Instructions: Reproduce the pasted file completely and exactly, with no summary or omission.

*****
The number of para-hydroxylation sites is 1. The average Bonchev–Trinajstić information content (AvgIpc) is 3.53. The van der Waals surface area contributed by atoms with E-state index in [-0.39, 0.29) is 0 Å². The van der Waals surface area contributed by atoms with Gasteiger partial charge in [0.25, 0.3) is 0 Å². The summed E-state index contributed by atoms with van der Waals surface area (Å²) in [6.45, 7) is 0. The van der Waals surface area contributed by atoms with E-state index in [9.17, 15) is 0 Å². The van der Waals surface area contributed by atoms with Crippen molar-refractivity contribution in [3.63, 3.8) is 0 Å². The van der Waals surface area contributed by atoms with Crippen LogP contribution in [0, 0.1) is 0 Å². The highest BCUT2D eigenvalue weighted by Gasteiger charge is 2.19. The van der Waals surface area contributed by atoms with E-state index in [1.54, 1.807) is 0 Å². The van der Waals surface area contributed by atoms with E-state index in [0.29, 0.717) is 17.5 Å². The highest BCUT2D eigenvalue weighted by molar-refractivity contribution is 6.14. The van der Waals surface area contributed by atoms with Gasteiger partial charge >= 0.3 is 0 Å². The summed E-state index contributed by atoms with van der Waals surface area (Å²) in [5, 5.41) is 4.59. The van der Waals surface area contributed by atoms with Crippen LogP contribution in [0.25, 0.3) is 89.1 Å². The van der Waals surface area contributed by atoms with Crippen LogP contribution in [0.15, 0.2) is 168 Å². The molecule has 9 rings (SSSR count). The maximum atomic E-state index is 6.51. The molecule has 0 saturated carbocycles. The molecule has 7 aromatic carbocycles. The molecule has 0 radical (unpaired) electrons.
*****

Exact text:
The number of para-hydroxylation sites is 1. The average Bonchev–Trinajstić information content (AvgIpc) is 3.53. The van der Waals surface area contributed by atoms with E-state index in [-0.39, 0.29) is 0 Å². The van der Waals surface area contributed by atoms with Gasteiger partial charge in [0.25, 0.3) is 0 Å². The summed E-state index contributed by atoms with van der Waals surface area (Å²) in [6.45, 7) is 0. The van der Waals surface area contributed by atoms with E-state index in [9.17, 15) is 0 Å². The van der Waals surface area contributed by atoms with Crippen molar-refractivity contribution in [3.63, 3.8) is 0 Å². The van der Waals surface area contributed by atoms with Crippen LogP contribution in [0, 0.1) is 0 Å². The highest BCUT2D eigenvalue weighted by Gasteiger charge is 2.19. The van der Waals surface area contributed by atoms with E-state index in [1.54, 1.807) is 0 Å². The van der Waals surface area contributed by atoms with E-state index in [0.29, 0.717) is 17.5 Å². The highest BCUT2D eigenvalue weighted by molar-refractivity contribution is 6.14. The van der Waals surface area contributed by atoms with Gasteiger partial charge >= 0.3 is 0 Å². The summed E-state index contributed by atoms with van der Waals surface area (Å²) in [5, 5.41) is 4.59. The van der Waals surface area contributed by atoms with Crippen LogP contribution in [0.25, 0.3) is 89.1 Å². The van der Waals surface area contributed by atoms with Crippen LogP contribution in [0.15, 0.2) is 168 Å². The molecule has 9 rings (SSSR count). The maximum atomic E-state index is 6.51. The molecule has 0 saturated carbocycles. The molecule has 7 aromatic carbocycles. The molecule has 0 radical (unpaired) electrons.